Software and houses are not similer.
Of course they are.
For one thing, when people ask an architect to design a new home for their family, it's perfectly normal to call him back six months later in the middle of first fit and say that actually what they need is a skyscraper. With a secret underground lair. And access to open water, so unfortunately the urban site where half of it currently sits is no good and the whole thing will need to be relocated to the nearest coast. And the building regs have suddenly changed, so now instead of concrete and rebars, the whole thing has to be made of environmentally friendly engineered wood materials.
Moreover, just like houses, we have thousands of years of experience building software now. We've become pretty good at telling in advance which techniques will be needed, what order the different components will need to be built in, and especially estimating how long it's going to take and what it will cost.
Actually, maybe it is a slightly unfair comparison, because the amateurs who build physical structures, like that mile-long railway tunnel that was drilled from both ends and wound up out of position by absurd amounts like 4mm when they met in the middle, can't really keep up with software development professionals who can build precisely specified interfaces and get everything to fit together exactly on the first attempt.
That's mostly because the tools and processes for doing all of this in the software world are well understood throughout the industry, which in turn is because everyone practising software development has gone through rigorous training taught by people who are themselves experts with years of practical experience to draw upon. Engineers and architects try to do the same thing, but they just haven't quite nailed it yet. I guess software guys have an advantage here because those tools and processes are universal and uncontroversial, so everyone in software does things the same way and software project managers don't really need to co-ordinate their team to quite the same extent that, say, a lead contractor would when building a house.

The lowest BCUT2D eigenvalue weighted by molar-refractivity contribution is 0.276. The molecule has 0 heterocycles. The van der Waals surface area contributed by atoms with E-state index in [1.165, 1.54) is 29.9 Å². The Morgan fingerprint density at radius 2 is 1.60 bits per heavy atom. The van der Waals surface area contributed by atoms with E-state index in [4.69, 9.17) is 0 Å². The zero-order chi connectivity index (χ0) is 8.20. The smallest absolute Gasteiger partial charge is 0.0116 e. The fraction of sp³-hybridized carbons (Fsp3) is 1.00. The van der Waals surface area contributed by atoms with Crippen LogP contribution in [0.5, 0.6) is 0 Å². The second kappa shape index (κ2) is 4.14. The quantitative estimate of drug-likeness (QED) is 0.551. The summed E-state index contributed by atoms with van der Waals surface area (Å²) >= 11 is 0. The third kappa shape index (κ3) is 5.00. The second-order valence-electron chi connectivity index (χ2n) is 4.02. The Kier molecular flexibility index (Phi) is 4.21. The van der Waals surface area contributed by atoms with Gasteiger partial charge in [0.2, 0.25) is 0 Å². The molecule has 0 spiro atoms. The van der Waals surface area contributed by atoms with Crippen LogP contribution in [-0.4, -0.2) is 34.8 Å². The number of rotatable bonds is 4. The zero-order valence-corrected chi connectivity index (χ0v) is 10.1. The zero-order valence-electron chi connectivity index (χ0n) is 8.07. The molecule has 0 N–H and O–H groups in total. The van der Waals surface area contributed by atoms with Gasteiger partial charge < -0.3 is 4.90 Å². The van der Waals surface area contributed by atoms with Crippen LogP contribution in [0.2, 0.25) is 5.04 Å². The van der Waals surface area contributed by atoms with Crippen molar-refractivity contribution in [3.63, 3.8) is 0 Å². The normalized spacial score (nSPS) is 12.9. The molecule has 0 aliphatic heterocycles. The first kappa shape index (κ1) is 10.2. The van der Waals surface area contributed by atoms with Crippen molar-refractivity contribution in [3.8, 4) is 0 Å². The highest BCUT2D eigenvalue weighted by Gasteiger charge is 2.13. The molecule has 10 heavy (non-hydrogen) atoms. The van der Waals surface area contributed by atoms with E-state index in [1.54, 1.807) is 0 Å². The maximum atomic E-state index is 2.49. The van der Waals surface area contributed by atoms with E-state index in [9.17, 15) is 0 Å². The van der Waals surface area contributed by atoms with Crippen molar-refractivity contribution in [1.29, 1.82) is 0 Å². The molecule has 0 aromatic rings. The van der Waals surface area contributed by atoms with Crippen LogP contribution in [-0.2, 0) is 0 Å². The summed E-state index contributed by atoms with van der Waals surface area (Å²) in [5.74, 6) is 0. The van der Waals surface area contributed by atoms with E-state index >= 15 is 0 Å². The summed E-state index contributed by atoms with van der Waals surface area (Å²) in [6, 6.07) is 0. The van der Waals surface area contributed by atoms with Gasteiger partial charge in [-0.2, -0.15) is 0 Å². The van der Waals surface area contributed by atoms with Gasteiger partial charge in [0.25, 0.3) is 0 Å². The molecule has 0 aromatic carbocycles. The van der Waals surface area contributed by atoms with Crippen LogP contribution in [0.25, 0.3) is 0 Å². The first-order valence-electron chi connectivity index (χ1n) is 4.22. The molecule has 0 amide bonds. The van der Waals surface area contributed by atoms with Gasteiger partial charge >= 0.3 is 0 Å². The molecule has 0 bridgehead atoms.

But apart from that slight advantage because software development is so much better understood, I think it's perfectly reasonable to compare building a house to building software and expect things to work the same way. There's really no qualitative difference at all, and basically the same processes work just as well for both tasks.